•     Coccydynia. The coccyx is the medical term for the tailbone, which is positioned at the very bottom of the spine. Coccydynia is a condition that produces moderate to severe pain in the coccyx, which is often felt as localised pain along the buttock’s midline. Coccydynia symptoms intensify when sitting, reclining, rising from a seated position, or engaging in any activity that places pressure on the bottom of the spine. 
  •     Dysfunction of the pelvic floor. The pelvic floor muscles support important organs and regulate motion in the hip, sacroiliac (SI) joint, lower back, and trunk. These muscles may produce pain in the buttock, lower abdomen, tailbone area (coccyx), and back of the thigh if they become hyperactive without enough times of rest. Pelvic floor dysfunction is a disorder that is more common in bikers and women following pregnancy. Buttock and thigh discomfort caused by pelvic floor dysfunction might be mistaken for sciatica. 
  •     Endometriosis. Endometriosis is a gynaecological illness that only affects women. The syndrome causes uterine tissues to develop outside of the womb. During menstruation, the condition usually produces moderate to severe lower back pain, pelvic pain, and lower stomach pain.  If the sciatic nerve is affected, some women may also have hip and buttock discomfort during endometriosis. 

Tumours or severe nerve diseases in the sacrum and coccygeal spine, in addition to severe lower back or leg pain, severe numbness and weakness in the buttock/thigh area, nocturnal agony, increasing weight loss, and/or loss of appetite, may produce buttock pain in rare cases. These symptoms suggest a medical emergency and should be addressed by a doctor right once.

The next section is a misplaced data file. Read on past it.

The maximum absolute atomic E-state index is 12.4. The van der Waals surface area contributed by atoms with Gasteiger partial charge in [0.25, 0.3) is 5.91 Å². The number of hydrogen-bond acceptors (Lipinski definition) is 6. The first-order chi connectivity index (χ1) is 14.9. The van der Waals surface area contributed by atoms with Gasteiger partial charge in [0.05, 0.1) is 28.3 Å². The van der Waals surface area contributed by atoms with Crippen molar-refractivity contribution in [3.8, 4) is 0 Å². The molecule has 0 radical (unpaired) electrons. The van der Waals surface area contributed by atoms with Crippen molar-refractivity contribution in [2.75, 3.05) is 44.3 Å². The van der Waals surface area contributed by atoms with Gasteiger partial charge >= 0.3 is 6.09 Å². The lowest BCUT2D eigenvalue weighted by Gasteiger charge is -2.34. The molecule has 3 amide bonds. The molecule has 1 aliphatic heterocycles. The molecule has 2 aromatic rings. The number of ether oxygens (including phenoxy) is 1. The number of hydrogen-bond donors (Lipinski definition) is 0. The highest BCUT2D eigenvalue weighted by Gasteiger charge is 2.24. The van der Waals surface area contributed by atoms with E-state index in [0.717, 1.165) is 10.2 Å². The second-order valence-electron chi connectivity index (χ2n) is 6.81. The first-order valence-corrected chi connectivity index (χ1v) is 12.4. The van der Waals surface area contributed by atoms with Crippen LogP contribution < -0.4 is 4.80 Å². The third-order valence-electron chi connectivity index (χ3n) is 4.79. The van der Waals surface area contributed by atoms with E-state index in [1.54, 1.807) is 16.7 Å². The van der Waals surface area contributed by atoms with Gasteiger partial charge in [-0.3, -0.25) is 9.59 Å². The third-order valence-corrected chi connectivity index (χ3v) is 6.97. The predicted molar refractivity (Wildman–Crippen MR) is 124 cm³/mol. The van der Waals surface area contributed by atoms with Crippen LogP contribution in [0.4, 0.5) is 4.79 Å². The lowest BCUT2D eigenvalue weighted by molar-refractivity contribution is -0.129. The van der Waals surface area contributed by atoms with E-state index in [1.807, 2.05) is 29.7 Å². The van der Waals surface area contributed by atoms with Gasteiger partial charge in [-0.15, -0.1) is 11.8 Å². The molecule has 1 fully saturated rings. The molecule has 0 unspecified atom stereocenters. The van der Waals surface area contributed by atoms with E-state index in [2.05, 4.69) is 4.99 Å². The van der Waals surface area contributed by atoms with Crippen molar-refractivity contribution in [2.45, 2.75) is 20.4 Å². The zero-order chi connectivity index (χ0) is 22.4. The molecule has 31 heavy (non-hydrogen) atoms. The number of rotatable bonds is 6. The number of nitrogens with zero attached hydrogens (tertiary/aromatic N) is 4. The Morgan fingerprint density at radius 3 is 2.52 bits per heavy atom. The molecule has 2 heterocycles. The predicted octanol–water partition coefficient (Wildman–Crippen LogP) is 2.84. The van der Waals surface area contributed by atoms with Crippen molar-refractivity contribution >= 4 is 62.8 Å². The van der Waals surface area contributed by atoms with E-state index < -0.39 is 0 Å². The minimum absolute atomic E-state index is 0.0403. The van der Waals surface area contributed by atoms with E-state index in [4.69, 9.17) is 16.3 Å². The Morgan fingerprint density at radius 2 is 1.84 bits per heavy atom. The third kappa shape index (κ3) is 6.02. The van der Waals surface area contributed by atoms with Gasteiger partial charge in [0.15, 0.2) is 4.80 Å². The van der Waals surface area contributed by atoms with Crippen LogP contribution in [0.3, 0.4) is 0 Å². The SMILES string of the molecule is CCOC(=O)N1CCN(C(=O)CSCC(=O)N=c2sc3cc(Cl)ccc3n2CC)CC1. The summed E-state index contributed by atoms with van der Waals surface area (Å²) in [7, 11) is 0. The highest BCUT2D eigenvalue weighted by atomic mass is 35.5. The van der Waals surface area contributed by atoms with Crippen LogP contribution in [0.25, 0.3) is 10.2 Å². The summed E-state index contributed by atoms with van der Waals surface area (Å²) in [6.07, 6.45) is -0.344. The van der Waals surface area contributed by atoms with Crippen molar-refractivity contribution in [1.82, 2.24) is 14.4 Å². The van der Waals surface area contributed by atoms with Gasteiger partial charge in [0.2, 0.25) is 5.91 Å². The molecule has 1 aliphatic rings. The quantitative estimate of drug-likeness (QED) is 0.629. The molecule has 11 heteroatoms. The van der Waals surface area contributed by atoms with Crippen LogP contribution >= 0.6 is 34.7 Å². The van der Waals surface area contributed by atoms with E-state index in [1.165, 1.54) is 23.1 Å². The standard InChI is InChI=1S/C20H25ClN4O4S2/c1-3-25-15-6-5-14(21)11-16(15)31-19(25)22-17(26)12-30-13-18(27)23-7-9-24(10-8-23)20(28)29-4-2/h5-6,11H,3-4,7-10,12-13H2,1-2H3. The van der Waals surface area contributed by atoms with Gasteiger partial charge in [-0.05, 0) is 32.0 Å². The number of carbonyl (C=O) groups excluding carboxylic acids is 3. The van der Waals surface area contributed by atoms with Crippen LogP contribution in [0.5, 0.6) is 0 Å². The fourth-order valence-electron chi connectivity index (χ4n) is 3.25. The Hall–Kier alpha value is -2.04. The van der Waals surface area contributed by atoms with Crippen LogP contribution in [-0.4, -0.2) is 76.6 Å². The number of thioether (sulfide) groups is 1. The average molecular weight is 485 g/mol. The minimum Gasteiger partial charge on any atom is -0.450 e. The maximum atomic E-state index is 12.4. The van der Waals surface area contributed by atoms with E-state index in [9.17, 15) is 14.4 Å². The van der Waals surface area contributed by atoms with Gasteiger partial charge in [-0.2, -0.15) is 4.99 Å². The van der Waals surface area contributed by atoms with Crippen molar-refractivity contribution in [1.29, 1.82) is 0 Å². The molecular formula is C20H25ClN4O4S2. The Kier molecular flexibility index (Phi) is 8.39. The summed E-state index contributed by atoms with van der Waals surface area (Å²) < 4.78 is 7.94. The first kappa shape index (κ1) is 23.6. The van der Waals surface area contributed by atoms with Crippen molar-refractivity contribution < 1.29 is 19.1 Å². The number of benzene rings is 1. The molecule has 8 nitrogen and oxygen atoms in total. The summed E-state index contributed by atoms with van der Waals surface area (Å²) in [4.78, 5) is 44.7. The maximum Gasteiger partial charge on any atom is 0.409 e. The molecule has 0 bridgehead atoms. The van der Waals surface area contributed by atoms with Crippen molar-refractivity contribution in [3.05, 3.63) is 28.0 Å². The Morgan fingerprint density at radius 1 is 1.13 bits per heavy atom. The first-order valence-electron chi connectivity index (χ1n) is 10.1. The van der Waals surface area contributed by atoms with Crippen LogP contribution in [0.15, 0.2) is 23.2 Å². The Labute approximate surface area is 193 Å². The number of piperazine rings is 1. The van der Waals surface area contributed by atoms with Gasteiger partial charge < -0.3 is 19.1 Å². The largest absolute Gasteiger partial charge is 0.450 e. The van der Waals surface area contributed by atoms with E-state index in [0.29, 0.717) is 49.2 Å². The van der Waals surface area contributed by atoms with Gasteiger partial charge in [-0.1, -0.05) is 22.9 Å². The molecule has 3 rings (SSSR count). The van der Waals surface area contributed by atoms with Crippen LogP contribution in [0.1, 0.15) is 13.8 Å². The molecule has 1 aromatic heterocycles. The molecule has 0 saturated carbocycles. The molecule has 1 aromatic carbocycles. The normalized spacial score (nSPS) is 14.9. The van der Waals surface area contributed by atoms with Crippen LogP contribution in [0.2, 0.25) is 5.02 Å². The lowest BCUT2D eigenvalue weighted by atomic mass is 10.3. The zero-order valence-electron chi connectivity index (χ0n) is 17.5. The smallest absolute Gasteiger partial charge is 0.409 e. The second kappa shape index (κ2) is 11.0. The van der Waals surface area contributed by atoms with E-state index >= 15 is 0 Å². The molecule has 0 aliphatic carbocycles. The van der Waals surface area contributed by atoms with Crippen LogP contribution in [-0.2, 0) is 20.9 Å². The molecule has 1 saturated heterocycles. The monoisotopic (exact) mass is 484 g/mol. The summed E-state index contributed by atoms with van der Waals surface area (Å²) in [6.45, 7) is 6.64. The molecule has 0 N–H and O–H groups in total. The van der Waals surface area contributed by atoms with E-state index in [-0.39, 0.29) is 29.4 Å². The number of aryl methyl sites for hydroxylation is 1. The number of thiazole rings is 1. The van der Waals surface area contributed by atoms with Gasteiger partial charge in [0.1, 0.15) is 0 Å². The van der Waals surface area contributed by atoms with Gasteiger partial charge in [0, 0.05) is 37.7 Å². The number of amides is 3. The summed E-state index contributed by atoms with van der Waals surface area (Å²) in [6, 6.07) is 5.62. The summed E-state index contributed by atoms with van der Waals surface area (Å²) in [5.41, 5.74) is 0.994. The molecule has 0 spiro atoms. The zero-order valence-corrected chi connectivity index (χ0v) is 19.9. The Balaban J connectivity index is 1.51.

Buttock pain from sciatica

Sciatica refers to a group of symptoms that begin in the lower back when the spinal nerves become inflamed, irritated, pinched, or compressed. Mild to severe pain, numbness, changed sensation, and weakness in the lower back, thigh, leg, and foot on one side are all indications of sciatica. Sciatica pain in the buttocks can be caused by disorders such as a pulled muscle in the lower back, sacroiliac joint dysfunction, and spinal nerve compression at the L4-L5 and L5-S1 spinal segments. 

Sciatica-like discomfort in the buttocks can arise as a result of piriformis syndrome, which occurs when an irritated or spasming piriformis muscle presses on the sciatic nerve, causing symptoms similar to sciatica.

How to Get Rid of Buttock Muscle Pain

Over-the-counter (OTC) drugs, heat and/or cold therapy, and modest stretching exercises that target the buttock, hip, and lower back muscles can all be used to treat buttock muscle discomfort. Gently massaging the gluteal region with a foam roller or tennis ball will help release trigger points in the superficial and deep gluteal muscles and reduce buttock discomfort.

Using a supported posture while sitting and avoiding sitting on hard or uneven surfaces are two lifestyle changes that can help alleviate stress on the buttock and pelvic regions. If these self-care measures do not relieve buttock discomfort within a few days or weeks, or if the pain worsens, a medical evaluation is required.

Buttock muscle pain treatment is dependent on the underlying issue that is causing it, which can be effectively diagnosed by a specialist who specialises in musculoskeletal disorders of the spine. Unless a medical emergency, such as cauda equina syndrome or a spinal tumour, nonsurgical treatments are usually explored first before considering more invasive treatments like injections and surgery.


Know more about Ayurvedic Spinal Disk & Radiculopathy Treatments.